The Walking Dead EP Addresses Controversy Over LGBT Character Deaths

The Walking Dead Jesus

The Walking Dead season 9 wiped out many fan favorites across its 16 episodes, from Rick Grimes and Maggie Rhee exiting the show in the first half of the season to the bloodshed of the Whisperers’ attack on the Kingdom’s fair in the run’s penultimate installment. The grim reaper was pretty indiscriminate in TWD land this year, then, but many fans have taken umbrage with the fact that the season saw the deaths of two of the series’ LGBT characters.

First, Jesus was murdered by a Whisperer in the midseason finale. Seven episodes later, Tara was then revealed to be one of Alpha’s victims, with her head gruesomely displayed on a pike for her friends to discover. That basically just leaves Aaron, Magna and Yumiko as the only gay characters still standing. And nobody wants to see another example of the troubling “bury your gays” trope.

Speaking to The Hollywood Reporter, though, showrunner Angela Kang defended the season against the controversy. In a well-worded response, the writer/producer explained that the writers room’s aim is to populate the show with characters from as many “historically underrepresented groups” as possible. As such, anyone they kill off will end up being part of these groups.

“It’s like the discussion we have about any character. For season nine, in our writers’ room itself, the LGBTQ perspective has been represented very strongly throughout the years, and this year was no exception,”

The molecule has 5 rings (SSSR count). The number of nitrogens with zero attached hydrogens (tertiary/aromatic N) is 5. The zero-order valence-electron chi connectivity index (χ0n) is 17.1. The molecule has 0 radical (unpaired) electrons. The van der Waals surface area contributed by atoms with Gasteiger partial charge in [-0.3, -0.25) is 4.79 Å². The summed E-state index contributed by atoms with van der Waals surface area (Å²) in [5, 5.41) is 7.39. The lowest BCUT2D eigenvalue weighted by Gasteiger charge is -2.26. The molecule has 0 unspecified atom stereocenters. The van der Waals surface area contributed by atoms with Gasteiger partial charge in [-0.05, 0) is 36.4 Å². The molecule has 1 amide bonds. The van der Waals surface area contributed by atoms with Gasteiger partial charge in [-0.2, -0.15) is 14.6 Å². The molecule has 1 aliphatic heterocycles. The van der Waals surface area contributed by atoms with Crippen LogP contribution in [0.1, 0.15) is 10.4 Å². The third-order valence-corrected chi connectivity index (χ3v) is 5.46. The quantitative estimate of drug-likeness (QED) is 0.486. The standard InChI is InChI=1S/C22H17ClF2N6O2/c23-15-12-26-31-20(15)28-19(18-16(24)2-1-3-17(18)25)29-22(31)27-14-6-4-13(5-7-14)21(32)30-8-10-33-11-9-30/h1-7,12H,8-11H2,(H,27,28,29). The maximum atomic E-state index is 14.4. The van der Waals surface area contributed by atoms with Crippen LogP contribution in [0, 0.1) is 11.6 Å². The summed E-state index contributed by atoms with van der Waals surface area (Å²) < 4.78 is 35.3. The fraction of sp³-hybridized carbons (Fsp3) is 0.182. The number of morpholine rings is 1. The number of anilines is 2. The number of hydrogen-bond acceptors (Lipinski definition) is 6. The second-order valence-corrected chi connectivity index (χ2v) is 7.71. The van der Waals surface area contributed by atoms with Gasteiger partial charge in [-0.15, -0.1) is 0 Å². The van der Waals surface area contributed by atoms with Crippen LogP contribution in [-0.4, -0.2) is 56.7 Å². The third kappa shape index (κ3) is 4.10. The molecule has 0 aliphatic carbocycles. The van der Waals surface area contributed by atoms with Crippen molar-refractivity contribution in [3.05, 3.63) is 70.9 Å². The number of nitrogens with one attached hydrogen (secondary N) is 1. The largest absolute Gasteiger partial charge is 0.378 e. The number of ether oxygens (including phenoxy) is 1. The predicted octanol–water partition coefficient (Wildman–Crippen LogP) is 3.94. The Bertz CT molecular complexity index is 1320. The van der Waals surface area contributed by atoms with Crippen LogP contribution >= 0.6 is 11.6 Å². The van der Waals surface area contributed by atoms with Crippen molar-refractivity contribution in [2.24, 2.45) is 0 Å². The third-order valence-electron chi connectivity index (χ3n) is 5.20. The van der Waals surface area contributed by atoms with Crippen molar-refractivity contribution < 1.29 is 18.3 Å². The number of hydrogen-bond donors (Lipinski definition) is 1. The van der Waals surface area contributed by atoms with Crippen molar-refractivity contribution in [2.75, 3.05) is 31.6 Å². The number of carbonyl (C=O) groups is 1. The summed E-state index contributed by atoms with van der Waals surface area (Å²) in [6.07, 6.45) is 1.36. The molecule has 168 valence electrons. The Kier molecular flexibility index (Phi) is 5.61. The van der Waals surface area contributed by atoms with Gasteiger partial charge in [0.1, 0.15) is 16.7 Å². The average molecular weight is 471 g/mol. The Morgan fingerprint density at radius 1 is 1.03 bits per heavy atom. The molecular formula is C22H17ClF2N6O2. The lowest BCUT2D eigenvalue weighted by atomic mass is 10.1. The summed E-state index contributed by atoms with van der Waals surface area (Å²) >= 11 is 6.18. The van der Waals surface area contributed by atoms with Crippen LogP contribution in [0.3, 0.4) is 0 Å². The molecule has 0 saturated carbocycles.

“Our cast of series regulars, as well as many major recurring characters, the majority of the people are from historically underrepresented groups. They’re often from two or three of those groups at one time. Any one death on this show will always hit somebody who will feel, ‘There’s not enough of me represented on screen.’ At the same time, when so many of us come from these underrepresented groups too, we don’t want to engage in tokenism.

“We want every single person to have the same full story that anyone would have. Taking death off the table for any group for any reason limits the types of stories we can tell for them, as well as our casting abilities. We have a really unique perspective as a room because of our own status as outsiders, for the most part.”

Tara’s death, in particular, hit fans hard as they didn’t expect her to go when she did. A different batch of characters meet this grisly fate in the comics but, as always, the TV series decided to shake things up just to keep viewers on their toes and sobbing uncontrollably.

For Tara fans, killing her off felt needless and a snub at those who wanted more LGBT representation on the series. At least Kang’s words suggest there’ll likely be more gay characters coming to The Walking Dead in time, though whether fans will take to them as much as Jesus and Tara, we’ll have to see when season 10 airs this fall.